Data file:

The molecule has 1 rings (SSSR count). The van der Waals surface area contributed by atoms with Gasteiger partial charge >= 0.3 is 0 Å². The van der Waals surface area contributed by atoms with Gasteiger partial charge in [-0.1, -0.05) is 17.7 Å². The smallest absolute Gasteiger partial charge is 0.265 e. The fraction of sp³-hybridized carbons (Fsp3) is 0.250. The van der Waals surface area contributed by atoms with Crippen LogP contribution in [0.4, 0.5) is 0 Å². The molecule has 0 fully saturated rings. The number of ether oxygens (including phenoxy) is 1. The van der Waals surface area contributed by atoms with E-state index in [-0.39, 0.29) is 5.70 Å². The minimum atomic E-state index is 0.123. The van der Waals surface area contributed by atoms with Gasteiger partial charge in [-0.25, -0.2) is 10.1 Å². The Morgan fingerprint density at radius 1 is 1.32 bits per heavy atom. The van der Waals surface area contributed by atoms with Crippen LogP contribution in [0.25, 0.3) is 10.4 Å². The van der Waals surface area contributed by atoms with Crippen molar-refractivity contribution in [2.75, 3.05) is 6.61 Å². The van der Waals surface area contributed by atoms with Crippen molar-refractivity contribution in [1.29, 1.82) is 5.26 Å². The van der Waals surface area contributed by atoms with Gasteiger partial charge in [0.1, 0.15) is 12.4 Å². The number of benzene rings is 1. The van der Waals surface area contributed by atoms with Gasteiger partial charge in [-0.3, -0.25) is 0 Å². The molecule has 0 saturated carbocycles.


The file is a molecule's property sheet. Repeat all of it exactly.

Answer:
The molecule has 1 rings (SSSR count). The van der Waals surface area contributed by atoms with Gasteiger partial charge >= 0.3 is 0 Å². The van der Waals surface area contributed by atoms with Gasteiger partial charge in [-0.1, -0.05) is 17.7 Å². The smallest absolute Gasteiger partial charge is 0.265 e. The fraction of sp³-hybridized carbons (Fsp3) is 0.250. The van der Waals surface area contributed by atoms with Crippen LogP contribution in [0.4, 0.5) is 0 Å². The molecule has 0 fully saturated rings. The number of ether oxygens (including phenoxy) is 1. The van der Waals surface area contributed by atoms with E-state index in [-0.39, 0.29) is 5.70 Å². The minimum atomic E-state index is 0.123. The van der Waals surface area contributed by atoms with Gasteiger partial charge in [-0.25, -0.2) is 10.1 Å². The Morgan fingerprint density at radius 1 is 1.32 bits per heavy atom. The van der Waals surface area contributed by atoms with Crippen LogP contribution in [0.25, 0.3) is 10.4 Å². The van der Waals surface area contributed by atoms with Crippen molar-refractivity contribution in [2.75, 3.05) is 6.61 Å². The van der Waals surface area contributed by atoms with Crippen molar-refractivity contribution in [1.29, 1.82) is 5.26 Å². The van der Waals surface area contributed by atoms with Gasteiger partial charge in [0.1, 0.15) is 12.4 Å². The number of benzene rings is 1. The van der Waals surface area contributed by atoms with Gasteiger partial charge in [-0.3, -0.25) is 0 Å². The molecule has 0 saturated carbocycles.